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The following article on the development of long distance running in the United States was written by John F. Moakley, track coach at Cornell. Moakley, track coach at Cornell. Moakley, who has trained some of the leading Intercollegiate distance men of the last 20 years and who was on the coaching staff of the last Olympic team, reviews the records of past stars and discusses the chances W. L. Tibbetts '26, Harvard's crack two-miler has of bettering them in this year's I. C. A. A. A. A. meet.
America's college distance runners gradually are approaching pre-war standards and I look for a wonderfully balanced field in the fiftieth annual I. C. A. A. A. A. two-mile event at Harvard Stadium May 29. This distance event was added to the championship program in 1899, consequently this year's race will be the twenty-seventh on record.
Willird L. Tibbetts of Harvard, winner of the 1925 championship, naturally will be an outstanding favorite to retain his title. Anyone who has seen the determined clear-striding little Harvard captain at his best will readily concede that the may lower the association record. The present mark of 9 minutes, 22 2-5 seconds, set by Ivan Dresser of Cornell in 1919, already has withstood six assaults.
Berna Holds Best Record
The best record for two miles ever made by a college man is that of T. S. Berna, another Cornellian, intercollegiate champion of 15 years ago, but his best mark of 9.17 4-5 was, not made in the I. C. A. A. A. A. meet.
I often have been asked whether I consider Berna's record to be within the reach of Tibbetts of any other competitor in the forthcoming struggle on May 29. Frankly, such an opinion must be based on pure guesswork, for the weather must be just right, the track fast and the competition keen. An adverse wind would militate against a runner of Tibbetts' comparatively frail physique, but if conditions are ideal it is within the possibilities that the collegiate record will be lowered.
Distance running in American colleges blossomed with the launching of the Intercollegiate Cross-Country Association in 1899. England led the world in distance running in those days, yet is was only a matter of half a dozen years before the performances of our athletes were on a par with those of the Englishmen. One reason why America has failed to hold its own in the international distance classics is because men give up distance running after being graduated.
Distance Men Soon Disappear
Outstanding college distance men drop from view just at the time they begin to get an idea what it is about. With the same incentive they possess in college competition there is no reason to suppose that they could not keep improving for a number of years after their college days are over.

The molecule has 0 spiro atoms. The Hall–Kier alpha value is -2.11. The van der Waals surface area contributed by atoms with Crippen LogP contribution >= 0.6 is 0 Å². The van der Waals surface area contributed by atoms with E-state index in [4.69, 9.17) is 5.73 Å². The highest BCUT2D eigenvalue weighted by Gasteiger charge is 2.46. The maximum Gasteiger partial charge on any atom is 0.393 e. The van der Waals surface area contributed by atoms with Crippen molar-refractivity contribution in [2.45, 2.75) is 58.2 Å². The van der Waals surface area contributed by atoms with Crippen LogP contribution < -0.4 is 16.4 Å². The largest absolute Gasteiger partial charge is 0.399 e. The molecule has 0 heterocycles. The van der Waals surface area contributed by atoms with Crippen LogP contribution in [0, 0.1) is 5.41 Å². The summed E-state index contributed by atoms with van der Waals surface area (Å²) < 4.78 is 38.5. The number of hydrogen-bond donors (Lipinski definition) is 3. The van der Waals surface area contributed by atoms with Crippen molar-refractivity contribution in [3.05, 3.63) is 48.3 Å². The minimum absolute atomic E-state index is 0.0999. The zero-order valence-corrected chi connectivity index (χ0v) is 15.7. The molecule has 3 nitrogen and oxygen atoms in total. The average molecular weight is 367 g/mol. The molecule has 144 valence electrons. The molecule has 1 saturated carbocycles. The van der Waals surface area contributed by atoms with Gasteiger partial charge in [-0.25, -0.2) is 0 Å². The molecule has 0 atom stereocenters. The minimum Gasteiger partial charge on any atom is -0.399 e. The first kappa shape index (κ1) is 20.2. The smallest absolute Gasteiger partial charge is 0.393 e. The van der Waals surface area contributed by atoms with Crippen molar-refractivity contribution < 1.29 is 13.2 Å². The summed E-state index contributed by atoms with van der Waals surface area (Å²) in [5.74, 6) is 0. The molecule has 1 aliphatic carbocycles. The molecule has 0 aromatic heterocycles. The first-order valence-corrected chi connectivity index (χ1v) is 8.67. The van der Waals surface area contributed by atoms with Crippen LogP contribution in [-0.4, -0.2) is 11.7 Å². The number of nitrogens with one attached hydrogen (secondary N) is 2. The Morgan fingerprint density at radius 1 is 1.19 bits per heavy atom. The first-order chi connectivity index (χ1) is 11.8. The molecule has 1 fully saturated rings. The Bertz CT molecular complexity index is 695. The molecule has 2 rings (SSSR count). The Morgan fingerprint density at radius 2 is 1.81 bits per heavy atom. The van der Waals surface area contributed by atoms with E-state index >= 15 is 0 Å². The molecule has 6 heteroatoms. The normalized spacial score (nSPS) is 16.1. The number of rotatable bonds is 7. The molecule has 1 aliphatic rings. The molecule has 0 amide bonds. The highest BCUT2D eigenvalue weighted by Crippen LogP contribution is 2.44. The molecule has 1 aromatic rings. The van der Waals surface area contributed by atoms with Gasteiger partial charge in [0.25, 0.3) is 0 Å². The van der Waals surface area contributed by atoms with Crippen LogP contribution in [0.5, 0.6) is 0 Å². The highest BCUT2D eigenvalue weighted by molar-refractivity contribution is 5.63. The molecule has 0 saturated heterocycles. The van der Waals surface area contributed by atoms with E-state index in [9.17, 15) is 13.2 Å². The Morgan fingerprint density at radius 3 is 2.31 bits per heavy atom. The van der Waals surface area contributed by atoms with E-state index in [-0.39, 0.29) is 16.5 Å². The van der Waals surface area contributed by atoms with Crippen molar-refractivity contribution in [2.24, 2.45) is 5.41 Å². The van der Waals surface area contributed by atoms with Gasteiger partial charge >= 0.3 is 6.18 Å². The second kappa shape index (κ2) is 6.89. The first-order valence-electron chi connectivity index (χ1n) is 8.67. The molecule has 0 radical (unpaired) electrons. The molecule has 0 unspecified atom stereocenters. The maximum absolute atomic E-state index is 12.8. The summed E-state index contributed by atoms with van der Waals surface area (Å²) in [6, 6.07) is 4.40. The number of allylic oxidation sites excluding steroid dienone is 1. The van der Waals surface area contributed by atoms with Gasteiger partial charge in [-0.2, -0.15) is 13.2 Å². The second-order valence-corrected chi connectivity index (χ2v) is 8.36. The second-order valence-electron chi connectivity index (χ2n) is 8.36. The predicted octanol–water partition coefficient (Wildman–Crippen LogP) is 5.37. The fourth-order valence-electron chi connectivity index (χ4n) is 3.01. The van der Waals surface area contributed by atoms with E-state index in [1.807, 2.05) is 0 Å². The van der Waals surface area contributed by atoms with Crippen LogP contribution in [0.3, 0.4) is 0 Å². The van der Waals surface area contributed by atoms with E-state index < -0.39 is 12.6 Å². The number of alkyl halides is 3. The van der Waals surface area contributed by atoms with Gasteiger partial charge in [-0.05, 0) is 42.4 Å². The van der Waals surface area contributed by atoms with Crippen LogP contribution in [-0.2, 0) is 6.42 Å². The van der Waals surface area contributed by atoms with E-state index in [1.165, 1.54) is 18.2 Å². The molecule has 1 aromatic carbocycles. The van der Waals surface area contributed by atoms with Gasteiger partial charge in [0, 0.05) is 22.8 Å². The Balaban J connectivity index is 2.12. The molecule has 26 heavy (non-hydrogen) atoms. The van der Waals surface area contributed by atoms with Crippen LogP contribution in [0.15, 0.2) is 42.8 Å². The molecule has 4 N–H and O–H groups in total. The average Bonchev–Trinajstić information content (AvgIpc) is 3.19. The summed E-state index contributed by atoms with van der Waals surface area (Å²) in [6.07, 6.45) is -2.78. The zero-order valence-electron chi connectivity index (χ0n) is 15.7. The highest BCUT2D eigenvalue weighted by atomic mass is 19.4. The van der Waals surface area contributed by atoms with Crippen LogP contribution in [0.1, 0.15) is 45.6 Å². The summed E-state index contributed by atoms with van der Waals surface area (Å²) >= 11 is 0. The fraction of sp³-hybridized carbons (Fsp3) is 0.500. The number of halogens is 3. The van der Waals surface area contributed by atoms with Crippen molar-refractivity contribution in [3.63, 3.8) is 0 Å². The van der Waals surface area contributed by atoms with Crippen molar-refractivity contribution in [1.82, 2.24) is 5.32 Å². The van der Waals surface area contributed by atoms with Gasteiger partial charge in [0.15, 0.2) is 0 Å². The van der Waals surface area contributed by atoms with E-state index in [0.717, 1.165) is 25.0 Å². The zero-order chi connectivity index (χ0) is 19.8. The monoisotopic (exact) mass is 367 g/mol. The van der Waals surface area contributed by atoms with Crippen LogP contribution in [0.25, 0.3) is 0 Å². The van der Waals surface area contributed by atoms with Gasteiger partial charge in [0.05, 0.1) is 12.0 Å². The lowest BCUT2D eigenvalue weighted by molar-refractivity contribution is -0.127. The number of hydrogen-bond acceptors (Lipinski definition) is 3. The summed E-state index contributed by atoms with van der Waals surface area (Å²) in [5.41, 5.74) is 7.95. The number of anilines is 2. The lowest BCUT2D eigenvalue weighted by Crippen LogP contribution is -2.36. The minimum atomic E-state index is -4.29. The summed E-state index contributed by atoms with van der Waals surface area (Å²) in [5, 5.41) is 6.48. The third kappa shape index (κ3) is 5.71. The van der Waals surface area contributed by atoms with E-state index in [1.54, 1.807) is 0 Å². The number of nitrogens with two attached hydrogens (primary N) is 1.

One must readily concede that there is ample reason why a college man is justified in giving up distance running after he has entered business. It is may belief that there is more wear on a man's physique in distance running than, for instance, in the quarter and half-mile events. The training for the two-mile run must perforce be arduous. This is particularly true in the summer season, because training in warm weather caused loss of weight, and this, in turn, brings on exhaustion and loss of nervous energy.
Occasionally the question is brought up as to why the distance runners of the Far West have not seriously threatened the supremacy of the East in the two-mile event as they have done in other branches of track. Some are inclined to the theory that the climate in California is detrimental to distance runners of high caliber. I cannot subscribe to this view. I believe that this backwardness traces to a general lack of schoolboy interest and competition in the distance events in that section. This condition is reflected in the college ranks. When the schoolboys do become interested the westerners will furnish the East with just as sturdy competition as they provide in other standard events.
Athletes who are strong and mature are best fitted to become consistent distance runners. We have an exception to prove the rule in the case of Tell Berna, which provides conclusive proof that speed can be obtained by an athlete with little more than persistency. Berna was an Ithaca High School boy. He first reported for track in his senior year. He was one of the also rans on his school team. It was not until his senior year that he developed anything like a decent stride. Then he ran the fastest two miles ever credited to an American collegian. Furthermore, in the race in which he set the present collegiate record of 9.17 4-5, he ran five feet out from the pole, which means that he ran at least 30 yards over the two-mile distance. Had he continued running another year he would, beyond question, have lowered his best mark.
John Paul Jones never had an opportunity to concentrate on the two-mile event during any spring campaign when he was undergraduate. It is my firm belief, however, that he could have broken any American college record existing today from 880 yards to ten miles.
Harvard Has Two Two-Mile Titles
In the 26 two-mile championship races in I. C. A. A. A. A. history the titles have been won by athletes of eight colleges. Cornell men have won 14, Penn 4, Harvard 2, Johns Hopkins 2 and one has gone to Yale, Columbia, Michigan and Williams. The record has been lowered eight times, exactly 41 seconds having been sliced off the original mark set by Alex Grant of Pennsylvania in 1899.
A table showing how the two-mile record has yielded to assaults in I. C. A. A. A. A. competition, is as follows:
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